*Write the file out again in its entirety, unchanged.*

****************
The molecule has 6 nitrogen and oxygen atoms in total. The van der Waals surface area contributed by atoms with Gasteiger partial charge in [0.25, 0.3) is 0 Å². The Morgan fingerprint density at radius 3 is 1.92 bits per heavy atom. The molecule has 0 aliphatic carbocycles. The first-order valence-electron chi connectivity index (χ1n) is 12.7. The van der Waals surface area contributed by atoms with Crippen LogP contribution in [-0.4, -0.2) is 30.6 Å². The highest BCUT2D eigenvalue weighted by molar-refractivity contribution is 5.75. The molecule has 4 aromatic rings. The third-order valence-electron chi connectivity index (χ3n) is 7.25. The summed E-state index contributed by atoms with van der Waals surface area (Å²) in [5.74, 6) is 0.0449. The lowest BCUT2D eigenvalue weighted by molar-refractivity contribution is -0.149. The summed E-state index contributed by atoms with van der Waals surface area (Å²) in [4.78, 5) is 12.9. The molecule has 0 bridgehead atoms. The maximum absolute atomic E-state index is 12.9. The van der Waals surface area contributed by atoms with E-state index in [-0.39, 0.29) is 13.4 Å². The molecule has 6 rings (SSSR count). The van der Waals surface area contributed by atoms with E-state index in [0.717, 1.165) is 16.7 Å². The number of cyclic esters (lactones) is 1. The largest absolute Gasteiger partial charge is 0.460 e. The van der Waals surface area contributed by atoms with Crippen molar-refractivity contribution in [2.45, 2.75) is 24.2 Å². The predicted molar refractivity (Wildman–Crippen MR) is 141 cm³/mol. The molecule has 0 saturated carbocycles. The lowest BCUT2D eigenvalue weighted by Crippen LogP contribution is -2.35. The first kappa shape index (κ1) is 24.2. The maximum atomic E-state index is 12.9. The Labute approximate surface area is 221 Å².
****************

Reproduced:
The molecule has 6 nitrogen and oxygen atoms in total. The van der Waals surface area contributed by atoms with Gasteiger partial charge in [0.25, 0.3) is 0 Å². The Morgan fingerprint density at radius 3 is 1.92 bits per heavy atom. The molecule has 0 aliphatic carbocycles. The first-order valence-electron chi connectivity index (χ1n) is 12.7. The van der Waals surface area contributed by atoms with Crippen LogP contribution in [-0.4, -0.2) is 30.6 Å². The highest BCUT2D eigenvalue weighted by molar-refractivity contribution is 5.75. The molecule has 4 aromatic rings. The third-order valence-electron chi connectivity index (χ3n) is 7.25. The summed E-state index contributed by atoms with van der Waals surface area (Å²) in [5.74, 6) is 0.0449. The lowest BCUT2D eigenvalue weighted by molar-refractivity contribution is -0.149. The summed E-state index contributed by atoms with van der Waals surface area (Å²) in [4.78, 5) is 12.9. The molecule has 0 bridgehead atoms. The maximum absolute atomic E-state index is 12.9. The van der Waals surface area contributed by atoms with E-state index in [-0.39, 0.29) is 13.4 Å². The molecule has 6 rings (SSSR count). The van der Waals surface area contributed by atoms with E-state index in [0.717, 1.165) is 16.7 Å². The number of cyclic esters (lactones) is 1. The largest absolute Gasteiger partial charge is 0.460 e. The van der Waals surface area contributed by atoms with Crippen molar-refractivity contribution in [2.45, 2.75) is 24.2 Å². The predicted molar refractivity (Wildman–Crippen MR) is 141 cm³/mol. The molecule has 0 saturated carbocycles. The lowest BCUT2D eigenvalue weighted by Crippen LogP contribution is -2.35. The first kappa shape index (κ1) is 24.2. The maximum atomic E-state index is 12.9. The Labute approximate surface area is 221 Å².